Phool Maya Dhimal, a 59-year-old resident of Sano Kharkhare, Damak-2, is facing severe challenges in making Fatika Gora, the traditional Dhimal alcohol, due to rising temperatures. "Summer has become unbearable," she says. This May, temperatures soared to 40 degrees Celsius in Jhapa. "I had to throw away two large tanks of Fatika Gora, a local alcohol, as it became highly sour and non-consumable due to the extreme heat. If the temperature continues like this, there will come a day when making Fatika Gora will be impossible," she adds.

Dhimal women traditionally produce alcohol from locally grown paddy, particularly harvested in December. This imparted a sweet flavor to Fatika Gora. However, with a decline in local paddy farming, this practice disappeared, as December harvested paddy became solely for sustenance. Likewise, Barro, Terminalia bellirica, was once used as a key ingredient to make Fatika Gora. Barro's use vanished as the forest size shrunk.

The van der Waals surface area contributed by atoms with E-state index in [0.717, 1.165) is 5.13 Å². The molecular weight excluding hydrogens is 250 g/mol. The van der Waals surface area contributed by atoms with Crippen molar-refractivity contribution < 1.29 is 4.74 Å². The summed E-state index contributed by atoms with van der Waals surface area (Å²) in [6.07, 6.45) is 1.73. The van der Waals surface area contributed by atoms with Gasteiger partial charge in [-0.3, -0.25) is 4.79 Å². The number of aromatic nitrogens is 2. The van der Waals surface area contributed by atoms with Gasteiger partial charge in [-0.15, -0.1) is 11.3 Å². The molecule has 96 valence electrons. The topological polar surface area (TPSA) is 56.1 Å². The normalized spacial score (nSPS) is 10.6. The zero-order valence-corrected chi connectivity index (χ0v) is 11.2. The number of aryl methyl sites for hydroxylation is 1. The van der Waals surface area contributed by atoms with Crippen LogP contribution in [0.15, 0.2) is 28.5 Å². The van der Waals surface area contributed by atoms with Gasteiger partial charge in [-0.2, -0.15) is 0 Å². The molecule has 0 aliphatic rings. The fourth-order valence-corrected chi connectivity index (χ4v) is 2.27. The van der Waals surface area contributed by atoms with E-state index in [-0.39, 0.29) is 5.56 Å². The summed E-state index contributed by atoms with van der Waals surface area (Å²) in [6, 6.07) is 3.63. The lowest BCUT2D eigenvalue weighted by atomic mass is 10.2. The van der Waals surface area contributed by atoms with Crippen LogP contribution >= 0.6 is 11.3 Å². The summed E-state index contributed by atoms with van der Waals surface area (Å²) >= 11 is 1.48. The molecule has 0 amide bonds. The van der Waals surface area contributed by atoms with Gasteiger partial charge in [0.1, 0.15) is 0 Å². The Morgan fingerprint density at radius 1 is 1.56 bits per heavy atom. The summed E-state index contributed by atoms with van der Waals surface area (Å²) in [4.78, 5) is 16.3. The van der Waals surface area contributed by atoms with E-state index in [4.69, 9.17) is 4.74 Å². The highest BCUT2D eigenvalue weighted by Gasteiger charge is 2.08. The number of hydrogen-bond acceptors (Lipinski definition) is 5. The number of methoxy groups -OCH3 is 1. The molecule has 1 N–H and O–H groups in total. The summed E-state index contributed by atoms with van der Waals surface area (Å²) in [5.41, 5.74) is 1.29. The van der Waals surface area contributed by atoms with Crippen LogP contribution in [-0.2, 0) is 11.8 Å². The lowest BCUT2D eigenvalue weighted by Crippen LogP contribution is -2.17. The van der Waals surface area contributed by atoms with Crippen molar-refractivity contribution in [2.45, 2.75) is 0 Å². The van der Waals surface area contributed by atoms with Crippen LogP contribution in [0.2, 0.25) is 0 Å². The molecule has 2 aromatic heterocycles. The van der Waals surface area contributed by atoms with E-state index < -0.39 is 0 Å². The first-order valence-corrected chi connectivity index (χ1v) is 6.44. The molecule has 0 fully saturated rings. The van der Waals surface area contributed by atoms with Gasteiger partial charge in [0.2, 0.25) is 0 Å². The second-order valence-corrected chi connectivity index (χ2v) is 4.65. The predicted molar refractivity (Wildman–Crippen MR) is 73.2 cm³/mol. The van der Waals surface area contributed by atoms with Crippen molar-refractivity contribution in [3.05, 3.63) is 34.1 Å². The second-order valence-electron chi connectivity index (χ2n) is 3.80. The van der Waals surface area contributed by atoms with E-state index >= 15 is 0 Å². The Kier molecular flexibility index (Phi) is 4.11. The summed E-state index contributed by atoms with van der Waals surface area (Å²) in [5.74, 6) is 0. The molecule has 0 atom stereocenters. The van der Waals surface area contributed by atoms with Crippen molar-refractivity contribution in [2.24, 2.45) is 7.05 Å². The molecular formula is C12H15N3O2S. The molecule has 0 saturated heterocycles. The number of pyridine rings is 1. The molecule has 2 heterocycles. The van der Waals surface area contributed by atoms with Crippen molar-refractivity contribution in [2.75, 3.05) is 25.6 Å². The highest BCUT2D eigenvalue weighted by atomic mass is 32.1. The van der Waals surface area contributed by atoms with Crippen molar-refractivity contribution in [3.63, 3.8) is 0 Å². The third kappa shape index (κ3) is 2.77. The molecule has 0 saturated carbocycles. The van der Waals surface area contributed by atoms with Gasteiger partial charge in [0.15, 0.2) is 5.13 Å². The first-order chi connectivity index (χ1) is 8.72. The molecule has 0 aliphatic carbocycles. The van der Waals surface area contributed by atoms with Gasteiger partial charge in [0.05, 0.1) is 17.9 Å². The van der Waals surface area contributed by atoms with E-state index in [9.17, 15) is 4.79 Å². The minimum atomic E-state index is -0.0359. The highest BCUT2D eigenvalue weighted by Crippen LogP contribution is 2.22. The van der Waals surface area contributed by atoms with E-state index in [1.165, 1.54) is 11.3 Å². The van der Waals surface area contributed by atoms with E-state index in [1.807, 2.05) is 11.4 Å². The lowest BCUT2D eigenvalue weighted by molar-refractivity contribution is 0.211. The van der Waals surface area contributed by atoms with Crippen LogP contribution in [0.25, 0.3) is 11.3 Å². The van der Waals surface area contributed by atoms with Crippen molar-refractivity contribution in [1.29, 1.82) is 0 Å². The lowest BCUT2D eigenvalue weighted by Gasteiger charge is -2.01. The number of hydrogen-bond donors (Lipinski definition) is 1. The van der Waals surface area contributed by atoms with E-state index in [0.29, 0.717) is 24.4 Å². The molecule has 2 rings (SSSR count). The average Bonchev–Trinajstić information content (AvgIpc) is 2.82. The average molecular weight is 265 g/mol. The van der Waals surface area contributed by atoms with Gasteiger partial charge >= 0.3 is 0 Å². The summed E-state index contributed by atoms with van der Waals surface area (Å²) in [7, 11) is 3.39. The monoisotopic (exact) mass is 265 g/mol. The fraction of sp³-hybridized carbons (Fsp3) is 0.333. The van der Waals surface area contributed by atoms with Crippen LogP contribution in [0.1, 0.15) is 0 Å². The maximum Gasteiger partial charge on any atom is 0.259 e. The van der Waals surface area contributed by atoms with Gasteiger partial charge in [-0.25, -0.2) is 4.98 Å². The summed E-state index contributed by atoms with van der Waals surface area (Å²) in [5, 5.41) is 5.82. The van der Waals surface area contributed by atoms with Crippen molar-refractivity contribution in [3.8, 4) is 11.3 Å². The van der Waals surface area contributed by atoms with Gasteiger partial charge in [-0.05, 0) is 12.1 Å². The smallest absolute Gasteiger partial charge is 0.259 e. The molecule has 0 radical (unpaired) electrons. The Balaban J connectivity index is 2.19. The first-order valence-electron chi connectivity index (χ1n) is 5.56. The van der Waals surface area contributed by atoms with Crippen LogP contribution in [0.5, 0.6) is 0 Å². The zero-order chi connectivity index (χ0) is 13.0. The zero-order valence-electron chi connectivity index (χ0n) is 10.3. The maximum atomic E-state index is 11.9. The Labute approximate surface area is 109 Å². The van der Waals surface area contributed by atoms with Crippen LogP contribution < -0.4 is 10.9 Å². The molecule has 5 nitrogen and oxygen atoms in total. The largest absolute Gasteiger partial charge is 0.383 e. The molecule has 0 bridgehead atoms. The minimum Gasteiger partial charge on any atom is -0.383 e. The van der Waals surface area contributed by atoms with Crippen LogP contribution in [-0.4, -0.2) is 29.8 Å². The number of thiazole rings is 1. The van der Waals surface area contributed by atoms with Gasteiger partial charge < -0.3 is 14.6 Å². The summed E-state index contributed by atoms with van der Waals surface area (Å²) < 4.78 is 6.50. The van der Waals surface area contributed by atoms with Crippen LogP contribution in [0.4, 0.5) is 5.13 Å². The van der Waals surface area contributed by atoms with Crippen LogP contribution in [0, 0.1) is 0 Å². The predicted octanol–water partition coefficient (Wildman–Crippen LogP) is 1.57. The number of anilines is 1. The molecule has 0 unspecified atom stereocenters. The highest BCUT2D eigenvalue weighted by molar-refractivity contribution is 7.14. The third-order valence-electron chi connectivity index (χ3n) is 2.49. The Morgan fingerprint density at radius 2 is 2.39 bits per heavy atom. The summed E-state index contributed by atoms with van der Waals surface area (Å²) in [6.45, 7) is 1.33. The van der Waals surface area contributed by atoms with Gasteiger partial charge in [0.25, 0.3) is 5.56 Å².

Additionally, Phool Maya, who once gathered wood from the Chure region to fuel her stove, now faces a ban on wood collection. She is compelled to purchase wood from the furniture manufacturing industry. This adjustment has increased the overall cost of local alcohol production. It has incurred a substantial financial burden for her. Phool Maya expressed concerns about her sole source of livelihood.

“I feel threatened," she says.